The International Federation of Journalists has said heavy-handed tactics used by the authorities in Yemen led to the death of freelance journalist Jamal Shar’abi on Friday.
Shar’abi was killed in Taghier Square, Sana’a, when gunmen fired on protesters in the capital.
‘This killing is the inevitable and tragic end to a terrible seven days for media in Yemen,’said Aidan White, IFJ General Secretary.
‘The Government bears a heavy responsibility because of its heavy-handed tactics in dealing with protesters that has increased the risks for journalists.”
The IFJ said Shar’abi’s death followed the expulsion last week of several foreign journalists.
Italian photojournalist Marco Di Lauro and his American colleague Patrick Symmes were detained at the airport in Sana’a as they returned from visiting historic sites and the Socotra Island. They were later expelled from the country.
In a targeted sweep on foreign reporters, four other journalists were ordered to leave. Oliver Holmes, a stringer for the Wall Street Journal and Time, Portia Walker, a correspondent of the Washington Post, Haley Sweetland Edwards, of the Los Angeles Times and AOL News and Joshua Maricich, a contributor to various newspapers.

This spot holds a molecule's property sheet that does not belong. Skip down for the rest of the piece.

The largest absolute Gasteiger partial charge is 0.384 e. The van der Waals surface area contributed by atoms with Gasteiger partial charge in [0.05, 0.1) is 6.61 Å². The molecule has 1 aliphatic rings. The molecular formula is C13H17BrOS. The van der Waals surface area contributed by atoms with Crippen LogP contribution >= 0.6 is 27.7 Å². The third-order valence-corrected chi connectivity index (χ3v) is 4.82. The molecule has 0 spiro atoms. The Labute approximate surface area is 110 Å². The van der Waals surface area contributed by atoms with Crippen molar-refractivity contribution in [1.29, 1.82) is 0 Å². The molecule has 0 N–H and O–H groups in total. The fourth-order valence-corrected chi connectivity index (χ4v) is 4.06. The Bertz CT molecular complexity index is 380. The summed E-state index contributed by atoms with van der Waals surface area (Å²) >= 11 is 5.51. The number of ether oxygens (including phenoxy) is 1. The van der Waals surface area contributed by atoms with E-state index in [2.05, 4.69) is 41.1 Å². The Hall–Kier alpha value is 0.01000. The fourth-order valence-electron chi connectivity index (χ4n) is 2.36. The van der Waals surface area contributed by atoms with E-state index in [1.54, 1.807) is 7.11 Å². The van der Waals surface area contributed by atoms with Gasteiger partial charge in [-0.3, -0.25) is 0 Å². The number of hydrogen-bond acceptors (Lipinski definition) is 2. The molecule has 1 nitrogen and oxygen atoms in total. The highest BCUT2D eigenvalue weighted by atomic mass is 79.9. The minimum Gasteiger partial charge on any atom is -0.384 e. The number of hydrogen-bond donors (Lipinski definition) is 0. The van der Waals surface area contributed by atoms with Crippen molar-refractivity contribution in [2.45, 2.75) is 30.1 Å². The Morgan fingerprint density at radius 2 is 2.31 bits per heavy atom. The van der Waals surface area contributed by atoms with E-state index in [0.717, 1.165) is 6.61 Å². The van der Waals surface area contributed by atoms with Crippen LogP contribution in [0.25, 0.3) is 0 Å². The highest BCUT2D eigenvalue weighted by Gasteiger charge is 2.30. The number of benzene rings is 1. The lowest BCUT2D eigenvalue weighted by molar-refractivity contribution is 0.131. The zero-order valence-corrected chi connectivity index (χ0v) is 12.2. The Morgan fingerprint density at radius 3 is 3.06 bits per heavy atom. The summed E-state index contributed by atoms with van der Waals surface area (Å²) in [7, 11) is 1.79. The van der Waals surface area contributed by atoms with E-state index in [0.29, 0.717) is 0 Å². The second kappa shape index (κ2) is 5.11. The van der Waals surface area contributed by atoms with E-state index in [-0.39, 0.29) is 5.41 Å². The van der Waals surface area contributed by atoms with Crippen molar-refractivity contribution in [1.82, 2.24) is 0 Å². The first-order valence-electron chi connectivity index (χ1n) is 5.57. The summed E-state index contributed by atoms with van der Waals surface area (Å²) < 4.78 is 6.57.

According to the international broadcaster Al Jazeera, two of its reporters were also deported on Sunday and its office in Sana’a was ransacked by attackers with police looking on.
Attacks on journalists across the region are becoming commonplace as a result of widespread protests against autocratic regimes.
A second journalism group, the Campaign to Protect Journalists, said yesterday that more than 50 attacks had taken place against the press in Libya since unrest started earlier this month.
The IFJ says the attacks on media are also directed at Yemeni journalists following an attack on the offices of its affiliated organisation in the country, the Yemeni Journalists’ Syndicate (YJS) by a group which threatened to burn it down.